For years I knew that baking soda had a huge variety of household applications. We use it to make a soft scrub for the sink, we deodorize the fridge, it helps our muffins rise and can even be used as an antacid.
But, thanks to a tip from Frugal Babe I tried baking soda as a shampoo. When I first worked it into my hair the lack of suds and lather seemed a little strange. Surprisingly, my hair was actually very soft and clean after the wash—as was my skin. Since then I’ve heard that really oily hair can benefit from a quick “dry wash” with baking soda if there isn’t time for a full shampoo. Just sprinkle the baking soda onto oily hair without wetting it, work into the roots, and brush out.
Frugal Babe also recommends storing vinegar in a spray bottle and spraying it on as a conditioner after a wet baking soda wash. I gave this a try and felt like I was wearing “ode de pickle” all day. Rebecca tried adding a bit of lemon essential oils to her apple cider vinegar spray and found that it worked well and smelled quite nice.
I have to admit that I haven’t tried this next idea, but it sounds rather intriguing. According to How Stuff Works.com, you can make your own toothpaste by mixing 3 parts baking soda with 1 part salt. You’ll need 3 teaspoons of glycerin (which can also be used to make homemade bubble solution) and 10 to 20 drops of flavoring (peppermint, wintergreen, anise, or cinnamon). It can all be mixed into a paste and then stored in a refillable squeeze bottle. Although I haven’t tried baking soda toothpaste recipe, I know that just using baking soda on a wet brush works wonders.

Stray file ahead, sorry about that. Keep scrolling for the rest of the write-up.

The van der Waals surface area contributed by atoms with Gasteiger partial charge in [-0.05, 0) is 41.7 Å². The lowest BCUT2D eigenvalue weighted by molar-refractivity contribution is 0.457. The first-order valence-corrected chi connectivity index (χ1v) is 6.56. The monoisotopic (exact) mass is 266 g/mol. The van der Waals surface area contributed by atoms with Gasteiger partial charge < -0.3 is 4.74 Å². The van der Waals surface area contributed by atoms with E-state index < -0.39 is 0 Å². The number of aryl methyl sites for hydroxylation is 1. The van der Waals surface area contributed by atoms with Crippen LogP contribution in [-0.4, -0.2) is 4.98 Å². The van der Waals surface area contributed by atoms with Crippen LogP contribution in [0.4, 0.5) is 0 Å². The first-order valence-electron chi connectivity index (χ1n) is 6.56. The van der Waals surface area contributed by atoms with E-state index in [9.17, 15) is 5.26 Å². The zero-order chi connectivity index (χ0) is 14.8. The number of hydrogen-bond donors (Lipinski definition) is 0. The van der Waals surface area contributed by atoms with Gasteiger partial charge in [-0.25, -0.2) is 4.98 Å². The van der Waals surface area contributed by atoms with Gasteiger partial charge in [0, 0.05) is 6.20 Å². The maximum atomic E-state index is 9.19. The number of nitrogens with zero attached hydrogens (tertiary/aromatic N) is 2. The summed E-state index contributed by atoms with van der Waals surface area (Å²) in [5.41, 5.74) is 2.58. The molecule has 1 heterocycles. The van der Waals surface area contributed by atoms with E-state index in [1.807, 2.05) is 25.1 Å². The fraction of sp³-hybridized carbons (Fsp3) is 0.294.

Bolstered by my success with baking soda shampoo, I tried using baking soda as a deodorant and found it works better than anything I’ve ever used before—including traditional brands with aluminum-based antiperspirants! I put a bit of lotion on my skin and then sprinkle on a little baking soda. If you use too much baking soda, or put it directly on your skin, it can cause a rash so you have to experiment a bit with it. Baking soda utterly wipes out the smell, so that even though I might sweat a bit there is no scent.
Although there is no direct link between deodorant and breast cancer, spreading aluminum-based antiperspirant on skin that is located near several lymph nodes isn’t appealing to me—especially when breastfeeding. Since high school I have been trying different versions of natural deodorants, only to find that none of them worked. I had switched back to traditional brands but was trying to use them less frequently. It seemed like a difficult choice: do I want to expose my body to toxins, or feel smelly most of the time? Thanks to baking soda, there is solution that works for my budget, my body, and the environment.
What a thrill to get to replace shampoo, conditioner, toothpaste and deodorant with more natural, eco-friendly, and thrifty alternatives! It means saving over a dozen plastic containers a year costing around fifty dollars (on the cheap end) with one big cardboard box of ultra-cheap sodium bicarbonate. My baking soda fervor continues next week as we explore how to use baking soda with baby.